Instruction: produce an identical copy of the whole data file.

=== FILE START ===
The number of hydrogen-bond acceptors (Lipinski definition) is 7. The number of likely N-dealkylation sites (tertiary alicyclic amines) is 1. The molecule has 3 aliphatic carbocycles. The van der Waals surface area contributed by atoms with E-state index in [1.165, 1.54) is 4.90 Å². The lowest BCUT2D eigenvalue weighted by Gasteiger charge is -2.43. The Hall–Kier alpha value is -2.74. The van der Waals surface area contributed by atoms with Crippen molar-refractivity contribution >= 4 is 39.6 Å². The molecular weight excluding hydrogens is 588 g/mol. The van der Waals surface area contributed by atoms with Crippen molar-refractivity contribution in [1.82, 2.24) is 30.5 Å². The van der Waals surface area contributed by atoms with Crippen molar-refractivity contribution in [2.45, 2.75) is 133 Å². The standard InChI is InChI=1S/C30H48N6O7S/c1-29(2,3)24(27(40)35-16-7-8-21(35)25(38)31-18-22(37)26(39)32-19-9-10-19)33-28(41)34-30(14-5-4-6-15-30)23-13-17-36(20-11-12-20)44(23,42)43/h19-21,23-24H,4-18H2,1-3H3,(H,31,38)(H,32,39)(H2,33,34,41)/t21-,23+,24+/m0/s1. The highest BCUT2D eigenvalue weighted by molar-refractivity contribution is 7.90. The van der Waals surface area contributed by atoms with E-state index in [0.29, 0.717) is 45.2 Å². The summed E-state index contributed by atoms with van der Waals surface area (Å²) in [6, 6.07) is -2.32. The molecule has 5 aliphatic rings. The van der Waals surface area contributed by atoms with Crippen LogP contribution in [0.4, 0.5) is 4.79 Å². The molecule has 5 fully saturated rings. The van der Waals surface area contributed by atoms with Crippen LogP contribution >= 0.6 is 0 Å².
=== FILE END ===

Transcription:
The number of hydrogen-bond acceptors (Lipinski definition) is 7. The number of likely N-dealkylation sites (tertiary alicyclic amines) is 1. The molecule has 3 aliphatic carbocycles. The van der Waals surface area contributed by atoms with E-state index in [1.165, 1.54) is 4.90 Å². The lowest BCUT2D eigenvalue weighted by Gasteiger charge is -2.43. The Hall–Kier alpha value is -2.74. The van der Waals surface area contributed by atoms with Crippen molar-refractivity contribution >= 4 is 39.6 Å². The molecular weight excluding hydrogens is 588 g/mol. The van der Waals surface area contributed by atoms with Crippen molar-refractivity contribution in [1.82, 2.24) is 30.5 Å². The van der Waals surface area contributed by atoms with Crippen molar-refractivity contribution in [2.45, 2.75) is 133 Å². The standard InChI is InChI=1S/C30H48N6O7S/c1-29(2,3)24(27(40)35-16-7-8-21(35)25(38)31-18-22(37)26(39)32-19-9-10-19)33-28(41)34-30(14-5-4-6-15-30)23-13-17-36(20-11-12-20)44(23,42)43/h19-21,23-24H,4-18H2,1-3H3,(H,31,38)(H,32,39)(H2,33,34,41)/t21-,23+,24+/m0/s1. The highest BCUT2D eigenvalue weighted by molar-refractivity contribution is 7.90. The van der Waals surface area contributed by atoms with E-state index in [0.29, 0.717) is 45.2 Å². The summed E-state index contributed by atoms with van der Waals surface area (Å²) in [6, 6.07) is -2.32. The molecule has 5 aliphatic rings. The van der Waals surface area contributed by atoms with Crippen LogP contribution in [0.4, 0.5) is 4.79 Å². The molecule has 5 fully saturated rings. The van der Waals surface area contributed by atoms with Crippen LogP contribution >= 0.6 is 0 Å².